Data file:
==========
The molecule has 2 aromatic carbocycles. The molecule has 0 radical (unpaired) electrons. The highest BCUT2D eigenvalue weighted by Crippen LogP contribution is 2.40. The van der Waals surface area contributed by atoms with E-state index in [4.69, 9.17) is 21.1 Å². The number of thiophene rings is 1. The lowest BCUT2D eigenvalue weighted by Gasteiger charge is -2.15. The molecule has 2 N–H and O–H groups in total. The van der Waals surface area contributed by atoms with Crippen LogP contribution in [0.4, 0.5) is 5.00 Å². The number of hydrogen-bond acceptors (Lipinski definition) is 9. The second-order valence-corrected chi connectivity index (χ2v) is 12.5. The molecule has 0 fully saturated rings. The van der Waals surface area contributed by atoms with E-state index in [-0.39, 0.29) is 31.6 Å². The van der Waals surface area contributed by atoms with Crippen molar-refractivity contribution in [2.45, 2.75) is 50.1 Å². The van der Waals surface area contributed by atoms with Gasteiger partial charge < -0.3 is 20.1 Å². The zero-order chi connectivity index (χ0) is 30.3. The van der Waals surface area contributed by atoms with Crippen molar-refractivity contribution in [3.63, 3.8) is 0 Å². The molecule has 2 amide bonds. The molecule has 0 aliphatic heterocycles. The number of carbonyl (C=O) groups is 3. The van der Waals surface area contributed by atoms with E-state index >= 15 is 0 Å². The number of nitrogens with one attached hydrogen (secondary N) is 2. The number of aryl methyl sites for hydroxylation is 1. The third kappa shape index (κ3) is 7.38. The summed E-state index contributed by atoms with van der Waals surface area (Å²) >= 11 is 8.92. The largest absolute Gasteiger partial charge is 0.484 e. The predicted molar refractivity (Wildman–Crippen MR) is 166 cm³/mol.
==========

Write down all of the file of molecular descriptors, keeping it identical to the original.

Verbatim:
The molecule has 2 aromatic carbocycles. The molecule has 0 radical (unpaired) electrons. The highest BCUT2D eigenvalue weighted by Crippen LogP contribution is 2.40. The van der Waals surface area contributed by atoms with E-state index in [4.69, 9.17) is 21.1 Å². The number of thiophene rings is 1. The lowest BCUT2D eigenvalue weighted by Gasteiger charge is -2.15. The molecule has 2 N–H and O–H groups in total. The van der Waals surface area contributed by atoms with Crippen LogP contribution in [0.4, 0.5) is 5.00 Å². The number of hydrogen-bond acceptors (Lipinski definition) is 9. The second-order valence-corrected chi connectivity index (χ2v) is 12.5. The molecule has 0 fully saturated rings. The van der Waals surface area contributed by atoms with E-state index in [-0.39, 0.29) is 31.6 Å². The van der Waals surface area contributed by atoms with Crippen molar-refractivity contribution in [2.45, 2.75) is 50.1 Å². The van der Waals surface area contributed by atoms with Gasteiger partial charge < -0.3 is 20.1 Å². The zero-order chi connectivity index (χ0) is 30.3. The van der Waals surface area contributed by atoms with Crippen molar-refractivity contribution in [3.63, 3.8) is 0 Å². The molecule has 2 amide bonds. The molecule has 0 aliphatic heterocycles. The number of carbonyl (C=O) groups is 3. The van der Waals surface area contributed by atoms with E-state index >= 15 is 0 Å². The number of nitrogens with one attached hydrogen (secondary N) is 2. The number of aryl methyl sites for hydroxylation is 1. The third kappa shape index (κ3) is 7.38. The summed E-state index contributed by atoms with van der Waals surface area (Å²) >= 11 is 8.92. The largest absolute Gasteiger partial charge is 0.484 e. The predicted molar refractivity (Wildman–Crippen MR) is 166 cm³/mol.